Lecturers take to picket lines as pay dispute rumbles on
EIS members at Scotland's colleges claim their pay is falling behind other public sector workers.
College lecturers across Scotland have taken to the picket lines for a second day amid a pay dispute.
Members of the Educational Institute of Scotland Further Education Lecturers' Association (EIS-FELA) have been campaigning for a "fair cost of living" pay increase, which they say has not happened since April 2016.
Lecturers voted in favour of taking industrial action in December, with 90% of those who took part backing the move.
EIS-FELA president Pam Currie said: "Our EIS-FELA negotiating team have been extremely flexible in attempting to find a solution to this dispute that could be acceptable to both sides.
"Unfortunately, Colleges Scotland have shown little flexibility and their latest offer - which amounts to 2% consolidated over three years for most of our members - is worse than their original offer and significantly lower than public-sector pay policy across the three years.
"EIS-FELA hopes that, in our next meeting on Thursday, Colleges Scotland will come with a willingness to engage in meaningful discussions towards a negotiated and fair agreement."
The first day of strikes took place on January 16, while the second came on Tuesday. A third is scheduled for March 6 if a deal is not reached.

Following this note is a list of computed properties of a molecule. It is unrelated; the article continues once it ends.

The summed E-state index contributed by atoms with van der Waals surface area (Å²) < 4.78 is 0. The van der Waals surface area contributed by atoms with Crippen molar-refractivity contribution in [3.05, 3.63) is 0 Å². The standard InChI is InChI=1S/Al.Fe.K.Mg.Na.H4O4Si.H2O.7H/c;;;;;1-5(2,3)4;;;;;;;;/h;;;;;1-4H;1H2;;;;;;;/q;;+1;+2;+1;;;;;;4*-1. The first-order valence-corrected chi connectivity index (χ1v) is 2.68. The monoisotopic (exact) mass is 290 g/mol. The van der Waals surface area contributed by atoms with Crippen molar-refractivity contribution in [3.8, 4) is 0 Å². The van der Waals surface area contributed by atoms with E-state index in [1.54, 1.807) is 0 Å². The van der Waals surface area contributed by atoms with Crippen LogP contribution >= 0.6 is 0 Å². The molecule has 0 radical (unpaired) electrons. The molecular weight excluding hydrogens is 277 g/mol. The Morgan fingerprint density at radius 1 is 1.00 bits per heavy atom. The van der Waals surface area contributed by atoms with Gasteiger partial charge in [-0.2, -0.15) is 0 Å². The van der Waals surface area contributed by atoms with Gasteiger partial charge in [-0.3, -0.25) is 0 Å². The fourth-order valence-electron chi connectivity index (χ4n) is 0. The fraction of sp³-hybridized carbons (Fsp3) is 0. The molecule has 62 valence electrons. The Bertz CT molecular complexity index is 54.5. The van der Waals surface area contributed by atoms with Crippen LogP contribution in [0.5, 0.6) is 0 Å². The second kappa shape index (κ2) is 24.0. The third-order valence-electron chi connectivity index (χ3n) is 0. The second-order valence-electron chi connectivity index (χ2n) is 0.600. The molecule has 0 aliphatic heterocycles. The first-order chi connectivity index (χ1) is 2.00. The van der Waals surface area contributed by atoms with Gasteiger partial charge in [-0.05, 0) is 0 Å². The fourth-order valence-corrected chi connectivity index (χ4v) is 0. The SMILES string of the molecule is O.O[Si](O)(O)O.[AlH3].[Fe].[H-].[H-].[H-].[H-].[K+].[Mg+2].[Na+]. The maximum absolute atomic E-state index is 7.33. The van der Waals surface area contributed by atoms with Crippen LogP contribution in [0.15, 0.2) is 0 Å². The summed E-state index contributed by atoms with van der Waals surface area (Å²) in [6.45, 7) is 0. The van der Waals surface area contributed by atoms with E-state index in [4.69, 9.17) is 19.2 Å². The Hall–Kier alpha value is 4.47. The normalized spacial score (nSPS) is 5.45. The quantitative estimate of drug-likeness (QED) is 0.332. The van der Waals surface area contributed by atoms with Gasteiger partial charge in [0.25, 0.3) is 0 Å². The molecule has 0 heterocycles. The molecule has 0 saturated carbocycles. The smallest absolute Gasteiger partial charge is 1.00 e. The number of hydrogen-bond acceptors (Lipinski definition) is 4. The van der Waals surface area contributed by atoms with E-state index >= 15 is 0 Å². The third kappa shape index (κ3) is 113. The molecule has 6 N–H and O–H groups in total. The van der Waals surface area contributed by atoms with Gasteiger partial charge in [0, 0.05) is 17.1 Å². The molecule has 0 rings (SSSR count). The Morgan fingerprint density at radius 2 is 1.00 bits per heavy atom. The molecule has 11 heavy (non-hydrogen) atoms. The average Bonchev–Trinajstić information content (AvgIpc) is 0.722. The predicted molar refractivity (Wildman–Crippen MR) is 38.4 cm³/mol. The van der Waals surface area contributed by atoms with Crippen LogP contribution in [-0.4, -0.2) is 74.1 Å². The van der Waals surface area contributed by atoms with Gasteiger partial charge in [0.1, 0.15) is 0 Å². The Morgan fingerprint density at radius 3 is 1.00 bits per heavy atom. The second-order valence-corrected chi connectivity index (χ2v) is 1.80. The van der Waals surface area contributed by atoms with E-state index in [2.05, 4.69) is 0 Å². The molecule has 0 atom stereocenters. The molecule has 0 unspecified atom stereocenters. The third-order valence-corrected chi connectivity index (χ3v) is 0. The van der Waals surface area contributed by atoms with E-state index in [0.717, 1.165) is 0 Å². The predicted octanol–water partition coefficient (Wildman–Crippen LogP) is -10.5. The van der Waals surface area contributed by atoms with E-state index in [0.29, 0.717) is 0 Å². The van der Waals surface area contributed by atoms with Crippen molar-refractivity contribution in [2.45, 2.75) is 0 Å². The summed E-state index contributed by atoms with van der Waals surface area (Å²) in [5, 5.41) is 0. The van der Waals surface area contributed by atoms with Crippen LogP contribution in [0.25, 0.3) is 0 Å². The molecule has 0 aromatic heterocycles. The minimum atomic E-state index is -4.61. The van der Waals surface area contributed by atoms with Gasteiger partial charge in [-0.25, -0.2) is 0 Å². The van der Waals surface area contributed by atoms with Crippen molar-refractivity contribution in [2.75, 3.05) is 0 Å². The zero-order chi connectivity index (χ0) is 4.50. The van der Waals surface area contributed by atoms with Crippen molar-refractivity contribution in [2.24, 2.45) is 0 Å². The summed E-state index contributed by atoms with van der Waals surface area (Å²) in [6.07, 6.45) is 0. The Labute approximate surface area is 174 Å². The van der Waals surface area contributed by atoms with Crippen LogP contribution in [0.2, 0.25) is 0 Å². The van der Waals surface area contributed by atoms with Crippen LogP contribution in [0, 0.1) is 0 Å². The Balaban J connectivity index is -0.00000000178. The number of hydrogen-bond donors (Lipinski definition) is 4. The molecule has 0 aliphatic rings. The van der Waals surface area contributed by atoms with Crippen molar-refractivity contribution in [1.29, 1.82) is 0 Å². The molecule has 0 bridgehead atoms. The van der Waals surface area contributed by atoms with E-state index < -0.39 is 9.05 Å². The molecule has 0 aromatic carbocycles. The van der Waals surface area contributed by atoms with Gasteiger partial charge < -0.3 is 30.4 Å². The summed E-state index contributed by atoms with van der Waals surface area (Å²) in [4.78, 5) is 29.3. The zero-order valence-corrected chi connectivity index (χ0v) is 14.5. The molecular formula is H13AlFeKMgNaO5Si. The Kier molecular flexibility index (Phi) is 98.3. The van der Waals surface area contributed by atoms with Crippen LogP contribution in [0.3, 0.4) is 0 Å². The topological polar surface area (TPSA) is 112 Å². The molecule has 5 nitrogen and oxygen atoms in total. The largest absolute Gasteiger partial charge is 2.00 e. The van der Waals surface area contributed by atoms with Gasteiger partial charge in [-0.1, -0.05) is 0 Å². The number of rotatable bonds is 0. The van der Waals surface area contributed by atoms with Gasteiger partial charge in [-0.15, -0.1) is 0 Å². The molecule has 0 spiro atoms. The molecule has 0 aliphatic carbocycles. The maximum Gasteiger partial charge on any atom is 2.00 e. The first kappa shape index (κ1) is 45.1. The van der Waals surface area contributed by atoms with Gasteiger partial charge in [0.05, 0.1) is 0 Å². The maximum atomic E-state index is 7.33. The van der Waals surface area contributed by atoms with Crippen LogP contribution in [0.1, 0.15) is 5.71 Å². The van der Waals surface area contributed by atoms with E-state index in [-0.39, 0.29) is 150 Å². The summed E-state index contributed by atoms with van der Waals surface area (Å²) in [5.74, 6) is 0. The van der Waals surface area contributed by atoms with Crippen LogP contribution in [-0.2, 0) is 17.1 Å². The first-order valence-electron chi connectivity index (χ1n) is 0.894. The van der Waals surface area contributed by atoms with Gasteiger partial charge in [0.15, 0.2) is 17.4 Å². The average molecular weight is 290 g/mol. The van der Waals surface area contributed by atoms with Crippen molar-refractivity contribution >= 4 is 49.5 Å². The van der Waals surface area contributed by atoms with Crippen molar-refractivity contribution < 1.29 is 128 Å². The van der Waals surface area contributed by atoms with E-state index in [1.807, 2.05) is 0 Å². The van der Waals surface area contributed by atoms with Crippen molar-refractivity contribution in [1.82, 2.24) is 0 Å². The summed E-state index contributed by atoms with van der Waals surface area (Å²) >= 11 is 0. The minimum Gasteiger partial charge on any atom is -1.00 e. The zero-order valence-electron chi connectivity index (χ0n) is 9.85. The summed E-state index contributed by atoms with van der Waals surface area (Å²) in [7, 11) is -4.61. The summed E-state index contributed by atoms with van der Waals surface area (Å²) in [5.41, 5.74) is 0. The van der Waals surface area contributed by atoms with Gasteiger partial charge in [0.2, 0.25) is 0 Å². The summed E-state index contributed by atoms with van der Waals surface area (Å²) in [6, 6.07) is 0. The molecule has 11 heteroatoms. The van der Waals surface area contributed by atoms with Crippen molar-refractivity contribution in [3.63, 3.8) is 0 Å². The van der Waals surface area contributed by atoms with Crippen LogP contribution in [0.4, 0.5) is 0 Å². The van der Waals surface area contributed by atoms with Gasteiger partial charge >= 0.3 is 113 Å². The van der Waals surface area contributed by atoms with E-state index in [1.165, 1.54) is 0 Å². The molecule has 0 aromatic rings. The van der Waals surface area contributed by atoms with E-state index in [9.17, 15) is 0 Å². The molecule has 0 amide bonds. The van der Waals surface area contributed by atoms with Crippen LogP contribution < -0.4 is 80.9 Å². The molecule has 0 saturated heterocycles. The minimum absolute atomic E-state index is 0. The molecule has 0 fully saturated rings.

The Scottish Government said it has "invested heavily" in colleges and funding additional costs of "harmonisation" of pay, terms and conditions.
This was said to have helped the institutions deliver an average 9% pay increase to lecturers over three years.
Further education minister Richard Lochhead said: "The current dispute is about a cost of living pay uplift over and above the additional costs of the harmonisation of pay, terms and conditions.
"The Scottish Government has invested heavily in Scotland's colleges and is funding in full the additional costs of this harmonisation, which is helping colleges deliver an average 9% pay increase to lecturers over three years.
"It is profoundly disappointing the strike is going ahead and it is not surprising that students are angry especially since there have been encouraging signs of progress in recent talks.
"We will be speaking again soon when I will again urge both parties to resolve this dispute in this spirit of collaboration and co-operation as its continuation is in no-one's interests, least of all our students."
John Gribben, Director of Employment Services at Colleges Scotland Employers' Association, said: "The EIS-FELA is aware that colleges are already having to make cuts to finance the additional pay offer which they have rejected.
"Their unreasonable pay demands would mean fewer courses, fewer students, and fewer lecturing jobs in the college sector."